This post initially appeared on Science Blogs
Most of my favorite long-standing discussions with friends and family tend to resolve around definitions. My good friend Paul and I have had hours upon hours of discussion about the nature of the universe - he calls his perception of the order of the universe "god," and I call myself an atheist (interestingly, that picture was taken by Paul), though in practical terms I don't think our beliefs are really that far apart. He says his definition allows him to engage with religious people, I say it just causes confusion.
In my first year of graduate school, I used to argue endlessly with my class-mates that viruses are alive. I did this not because I think viruses are alive (though I do), but because I think it's facinating the way we humans give an arbitrary definition of a word, "life," and then dogmatically exclude anything that doesn't fit into that definition. The real answer isn't that simple, viruses aren't the same as cellular organisms, but they're also not the same as unambiguously non-living things. Richard Dawkins (from A Devil's Chaplain):
This way of thinking characterises what I want to call the discontinuous mind. We would all agree that a six-foot woman is tall, and a five-foot woman is not. Words like 'tall' and 'short' tempt us to force the world into qualitative classes, but this doesn't mean that the world really is discontinuously distributed. Were you to tell me that a woman is five feet nine inches tall, and ask me to decide whether she should therefore be called tall or not, I'd shrug and say 'She's five foot nine, doesn't that tell you what you need to know?' But the discontinuous mind, to caricature it a little, would go to court (probably at great expense) to decide whether the woman was tall or short.
The use of language forces us to place boundaries on things. In order for words to have meaning, they must necessarily encompass some concepts and not others. Most of the time, it doesn't really matter - arguments about whether or not a couch is a chair or a machine gun is a robot can be entertaining, but not necessarily important or enlightening.
But this is a post about immunology. Enter NK cells:
NK stands for "Natural Killer." They kill stuff, naturally. They look kinda like cytotoxic T-cells, and they kill cells in the same way (by punching holes in their membranes and injecting proteins that force them to commit suicide), but they don't need to be primed by an antigen-presenting cell. Once they develop, they wander around inspecting cells to make sure they're behaving, and if they look screwy, the NK cell bumps them off. Immunologists like to classify the cells of the immune system into either "innate" or "adaptive," and up until the last year or two, NK cells were unambiguously considered innate. The innate system is usually defined as those cells that respond immediately to infection, recognize non-specific signatures of pathogens, and respond the same way to each subsequent infection. The adaptive immune system (basically T cells and B cells), on the other hand, have a delayed response (they have to be activated by the innate immune system and divide), recognize very specific determinants of very specific pathogens, and generate a memory response that is stronger the next time that specific pathogen rears its head. But in last month's Nature Immunology, there's a paper showing pretty conclusively that NK cells have features that look an awful lot like memory. But is it really memory? If so, does that mean that NK cells are really adaptive? Does it mean other innate cells could have memory too? If you're an immunologist trapped in the discontinuous mind, these questions are really hard to answer. But I think if you realize that, "innate-" and "adaptive-immunity," as well as "immune memory," have definitions that are assigned by humans, it's a lot easier to swallow.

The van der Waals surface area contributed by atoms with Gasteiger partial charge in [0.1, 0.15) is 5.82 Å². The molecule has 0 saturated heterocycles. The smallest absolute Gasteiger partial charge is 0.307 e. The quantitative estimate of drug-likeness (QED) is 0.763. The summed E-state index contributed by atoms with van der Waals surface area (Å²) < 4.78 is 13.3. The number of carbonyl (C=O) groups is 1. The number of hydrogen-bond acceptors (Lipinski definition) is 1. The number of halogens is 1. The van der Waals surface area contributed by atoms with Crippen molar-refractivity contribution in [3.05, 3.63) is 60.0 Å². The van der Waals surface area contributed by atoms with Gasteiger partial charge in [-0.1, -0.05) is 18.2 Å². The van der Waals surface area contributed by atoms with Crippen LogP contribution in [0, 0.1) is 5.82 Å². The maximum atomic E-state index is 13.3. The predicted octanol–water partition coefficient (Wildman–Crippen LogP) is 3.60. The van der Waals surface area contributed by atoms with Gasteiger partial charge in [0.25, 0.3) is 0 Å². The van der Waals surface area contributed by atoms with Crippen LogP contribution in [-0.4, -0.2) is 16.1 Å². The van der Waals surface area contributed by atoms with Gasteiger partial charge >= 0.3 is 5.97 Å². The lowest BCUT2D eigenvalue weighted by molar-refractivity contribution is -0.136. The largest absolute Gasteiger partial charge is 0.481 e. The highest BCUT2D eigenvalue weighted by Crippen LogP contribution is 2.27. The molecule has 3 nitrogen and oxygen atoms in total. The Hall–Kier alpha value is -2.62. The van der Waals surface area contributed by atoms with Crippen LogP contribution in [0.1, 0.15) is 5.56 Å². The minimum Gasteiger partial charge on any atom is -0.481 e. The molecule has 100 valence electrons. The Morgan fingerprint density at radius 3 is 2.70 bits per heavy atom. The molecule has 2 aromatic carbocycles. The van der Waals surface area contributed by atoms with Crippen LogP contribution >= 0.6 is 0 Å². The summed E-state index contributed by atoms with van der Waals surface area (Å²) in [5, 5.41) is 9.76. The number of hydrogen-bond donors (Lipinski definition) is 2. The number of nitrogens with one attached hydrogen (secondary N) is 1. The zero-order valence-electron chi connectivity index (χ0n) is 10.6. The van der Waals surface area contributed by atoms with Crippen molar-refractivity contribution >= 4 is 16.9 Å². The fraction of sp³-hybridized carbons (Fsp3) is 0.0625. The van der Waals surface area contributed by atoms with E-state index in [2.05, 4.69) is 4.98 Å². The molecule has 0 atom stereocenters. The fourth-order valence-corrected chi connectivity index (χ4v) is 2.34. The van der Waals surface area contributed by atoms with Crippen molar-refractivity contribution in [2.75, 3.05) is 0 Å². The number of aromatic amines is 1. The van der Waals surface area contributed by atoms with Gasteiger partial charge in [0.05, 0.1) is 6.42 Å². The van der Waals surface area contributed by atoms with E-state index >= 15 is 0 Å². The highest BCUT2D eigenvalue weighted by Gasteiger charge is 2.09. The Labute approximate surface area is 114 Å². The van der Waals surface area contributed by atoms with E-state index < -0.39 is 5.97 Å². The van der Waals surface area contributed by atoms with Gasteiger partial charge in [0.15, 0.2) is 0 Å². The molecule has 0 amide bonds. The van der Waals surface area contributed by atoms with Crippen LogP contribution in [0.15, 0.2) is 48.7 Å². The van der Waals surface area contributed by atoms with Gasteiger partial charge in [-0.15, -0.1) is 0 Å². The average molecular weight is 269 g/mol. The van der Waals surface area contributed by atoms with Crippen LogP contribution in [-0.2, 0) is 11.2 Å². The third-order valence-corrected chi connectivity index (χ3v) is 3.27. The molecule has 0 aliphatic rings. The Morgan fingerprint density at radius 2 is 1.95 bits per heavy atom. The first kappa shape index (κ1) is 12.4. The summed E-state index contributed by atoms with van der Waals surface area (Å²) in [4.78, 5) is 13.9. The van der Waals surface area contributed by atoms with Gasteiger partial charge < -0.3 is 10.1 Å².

I don't claim to be immune from this. In my first year of grad school, we discussed the precursor to this paper, and the argument (in which I played no small role) got pretty heated. My position (for that previous paper) was that they hadn't conclusively demonstrated memory, and even if they had, that doesn't mean NK cells are adaptive. Looking back, I think my first point was correct, but I think I got more worked up because I was stuck on a solid boundary between innate and adaptive immunity, and this paper was trying to challenge that.
Definitions matter, but not for their own sake. They allow us to categorize, improving our understanding and our ability to communicate, but we would be remiss to give those definitions power over our ideas. The world is what it is, and if we close our minds around a word and refuse to let our definitions wander, we may miss out on the truth.
I'll leave you with some great lines from the News and Views on this article:
There are many examples in immunology of the assignment of names before function is thoroughly understood. As a result, the words or their definitions can get in the way of the field's ability to incorporate radical new information[...]
The characterization of antigen-specific memory NK cells is important, but the experimental results have difficulty both fitting into old definitions and conclusively showing new major adaptive functions for the cells. The observations support extension of the borders of the definitions of innate and adaptive immunity, but the evidence is not yet sufficient to justify discarding the existing terminology. The main defined functions for NK cells in the context of the fullness of complete immune responses are still innate, with innate immunoregulatory effects on adaptive responses[...] Clearly, much remains to be learned, but for now it is important for immunologists to remember that "There are more things in heaven and earth...than are dreamt of in your philosophy."